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Tag Archives | experiential avoidance

Video: Cognitive Fusion & Experiential Avoidance

The importance for health and well-being of being in full contact with our inner subjective experience.

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When Experiential Avoidance Is Healthy

Recently, I’ve been addressing the dangers of how cognitive fusion and experiential avoidance can prevent us from living in full contact with our present moment, lived experiences. However, there are situations where going into a trance and escaping our current experience serve a useful function. For example, when experiencing a dangerous, harmful situation over which […]

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Avoidance of Thoughts and Feelings is Unhealthy

Experiential Avoidance and Intimacy In recent posts, I have discussed the concept of experiential avoidance, which is the conscious or unconscious avoidance of unpleasant thoughts, feelings, and feared life activities. A simple example of experiential avoidance would involve staying home instead of going out because of anxiety or depression. As I’ve pointed out before, avoident […]

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What We Resists Persists and Negatively Impacts Our Health.

Uncomfortable Thoughts and Feelings: An Invitation to Mastery The more energy we expend on avoiding our uncomfortable thoughts and feelings, the further we get from achieving the desired comfort. By contrast, when we courageously commit to staying with uncomfortable thoughts and feelings, we build self-mastery. Let me give you an example of how this works […]

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Experiential Avoidance is the Opposite of Mindfulness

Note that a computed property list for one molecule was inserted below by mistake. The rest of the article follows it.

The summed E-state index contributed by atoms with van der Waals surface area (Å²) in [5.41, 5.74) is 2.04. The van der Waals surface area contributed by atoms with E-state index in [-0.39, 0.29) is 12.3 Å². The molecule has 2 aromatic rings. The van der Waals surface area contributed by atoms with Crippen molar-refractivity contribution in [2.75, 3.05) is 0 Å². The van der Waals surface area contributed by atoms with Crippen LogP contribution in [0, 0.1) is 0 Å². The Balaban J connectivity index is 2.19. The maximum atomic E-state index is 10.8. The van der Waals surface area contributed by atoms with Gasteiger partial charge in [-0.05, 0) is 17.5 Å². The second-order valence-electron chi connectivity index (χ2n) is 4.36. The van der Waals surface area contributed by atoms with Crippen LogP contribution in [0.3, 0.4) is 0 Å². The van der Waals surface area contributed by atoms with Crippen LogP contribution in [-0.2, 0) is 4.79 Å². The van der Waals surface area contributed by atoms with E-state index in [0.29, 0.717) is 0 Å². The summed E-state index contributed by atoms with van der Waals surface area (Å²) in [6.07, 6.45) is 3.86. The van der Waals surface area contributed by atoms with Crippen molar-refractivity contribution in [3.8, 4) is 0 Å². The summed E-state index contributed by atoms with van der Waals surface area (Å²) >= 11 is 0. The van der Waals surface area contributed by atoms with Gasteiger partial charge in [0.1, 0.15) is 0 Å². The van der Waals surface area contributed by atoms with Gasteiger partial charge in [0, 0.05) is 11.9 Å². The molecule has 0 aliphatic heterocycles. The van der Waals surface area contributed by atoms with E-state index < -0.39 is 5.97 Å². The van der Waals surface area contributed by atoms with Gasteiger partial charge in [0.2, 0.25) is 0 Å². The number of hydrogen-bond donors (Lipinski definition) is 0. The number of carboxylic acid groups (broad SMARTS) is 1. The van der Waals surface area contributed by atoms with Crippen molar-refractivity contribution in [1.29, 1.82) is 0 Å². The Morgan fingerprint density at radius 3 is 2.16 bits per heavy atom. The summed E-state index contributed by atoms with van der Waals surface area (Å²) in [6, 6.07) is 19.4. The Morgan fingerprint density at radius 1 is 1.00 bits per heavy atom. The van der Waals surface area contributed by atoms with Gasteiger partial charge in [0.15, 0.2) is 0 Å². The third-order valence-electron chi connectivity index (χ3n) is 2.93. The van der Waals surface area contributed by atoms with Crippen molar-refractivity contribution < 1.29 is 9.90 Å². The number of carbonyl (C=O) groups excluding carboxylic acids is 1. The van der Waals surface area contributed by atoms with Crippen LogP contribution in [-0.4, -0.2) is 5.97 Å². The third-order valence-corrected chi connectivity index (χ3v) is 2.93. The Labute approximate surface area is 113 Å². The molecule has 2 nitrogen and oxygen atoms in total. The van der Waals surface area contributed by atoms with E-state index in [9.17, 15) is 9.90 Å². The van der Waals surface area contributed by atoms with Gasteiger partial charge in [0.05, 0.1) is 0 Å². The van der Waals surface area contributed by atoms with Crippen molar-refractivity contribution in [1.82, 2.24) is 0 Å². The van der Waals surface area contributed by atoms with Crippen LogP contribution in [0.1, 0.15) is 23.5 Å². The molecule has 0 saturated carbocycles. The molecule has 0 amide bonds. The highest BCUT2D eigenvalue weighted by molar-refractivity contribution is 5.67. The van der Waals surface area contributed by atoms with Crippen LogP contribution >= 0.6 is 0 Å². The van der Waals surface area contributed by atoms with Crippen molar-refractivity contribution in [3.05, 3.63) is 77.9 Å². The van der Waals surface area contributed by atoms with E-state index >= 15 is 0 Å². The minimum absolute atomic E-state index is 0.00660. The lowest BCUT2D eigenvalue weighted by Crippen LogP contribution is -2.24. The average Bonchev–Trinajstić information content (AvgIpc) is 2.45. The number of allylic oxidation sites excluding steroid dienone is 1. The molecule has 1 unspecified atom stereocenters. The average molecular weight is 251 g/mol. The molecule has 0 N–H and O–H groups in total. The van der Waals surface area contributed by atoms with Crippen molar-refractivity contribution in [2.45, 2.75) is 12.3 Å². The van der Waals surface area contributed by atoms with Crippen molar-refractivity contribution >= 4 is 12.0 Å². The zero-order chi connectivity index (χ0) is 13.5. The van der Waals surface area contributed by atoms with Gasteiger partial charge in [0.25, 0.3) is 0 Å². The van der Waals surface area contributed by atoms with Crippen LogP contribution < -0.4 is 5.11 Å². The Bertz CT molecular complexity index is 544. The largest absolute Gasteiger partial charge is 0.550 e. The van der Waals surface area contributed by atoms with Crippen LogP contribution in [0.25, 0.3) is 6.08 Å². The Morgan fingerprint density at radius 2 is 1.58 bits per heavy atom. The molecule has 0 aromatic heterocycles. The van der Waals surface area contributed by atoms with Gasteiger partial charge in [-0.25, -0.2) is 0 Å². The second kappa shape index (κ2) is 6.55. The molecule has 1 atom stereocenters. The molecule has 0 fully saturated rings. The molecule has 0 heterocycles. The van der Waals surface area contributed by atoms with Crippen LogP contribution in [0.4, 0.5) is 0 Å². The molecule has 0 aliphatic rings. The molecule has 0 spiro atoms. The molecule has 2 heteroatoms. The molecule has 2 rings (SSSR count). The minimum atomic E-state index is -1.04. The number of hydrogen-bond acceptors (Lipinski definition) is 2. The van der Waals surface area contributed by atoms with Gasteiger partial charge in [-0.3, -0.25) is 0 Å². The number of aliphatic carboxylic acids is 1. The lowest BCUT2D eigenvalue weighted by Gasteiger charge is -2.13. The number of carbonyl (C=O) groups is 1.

Experiential Avoidance of Thoughts and Feelings Becoming aware of the ways we avoid unpleasant thoughts and feelings as well as activities that we fear could trigger those thoughts and feelings is an important step toward mindfulness. Conversely, mindfulness practice is an excellent way to increase awareness of this tendency. Psychotherapy with an Acceptance and Commitment […]

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Experiential Avoidance of Thoughts and Feelings is Unhealthy

Psychologist Steven Hayes popularized the term experiential avoidance, which is a term that originated in contextual behavioral science research. It refers to a common psychological pattern to which we are all susceptible: the attempt to avoid unpleasant thoughts, images, feelings, sensations, and emotions.  Experiential avoidance prevents us from being accepting of and present to our […]

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Psychotherapy, Mental Practices, Core Beliefs, & Moods

Why people seek psychotherapy According to psychologists Dr. Liz Roemer and Dr. Sue Orsillo , the most common complaints people bring into their psychotherapy sessions have as their root cause cognitive fusion, lack of acceptance of self and others, experiential avoidance, or failure to take valued action. In light of our earlier discussion of unnecessary […]

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Mental Training to Reduce Suffering

Many of us living with chronic health challenges often find ourselves thinking that all our suffering stems from pain, fatigue, or physical limitations. But this is not the whole picture. As I have mentioned in other posts, much of our suffering is inflicted by the untrained mind. An untrained mind leads us to get battered […]

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The Primary Sources of Unhappiness

  Cognitive Fusion The mental state of cognitive fusion is one in which we confuse our thoughts and beliefs with reality; we become so identified with them that we lose the ability to see them for what they are—inventions of the mind. Our thoughts are fleeting, insubstantial things, products of a brain whose business it […]

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Self-Acceptance Practice

Ralph Waldo Emerson once complained to his physician that he felt depressed. His physician recommended a long sea voyage. Emerson later wrote this in his diary: “It didn’t work; when I got off the ship in Naples, the first person I met was myself!” According to psychooncologist Lawrence LeShan, sometimes it’s important to change our […]

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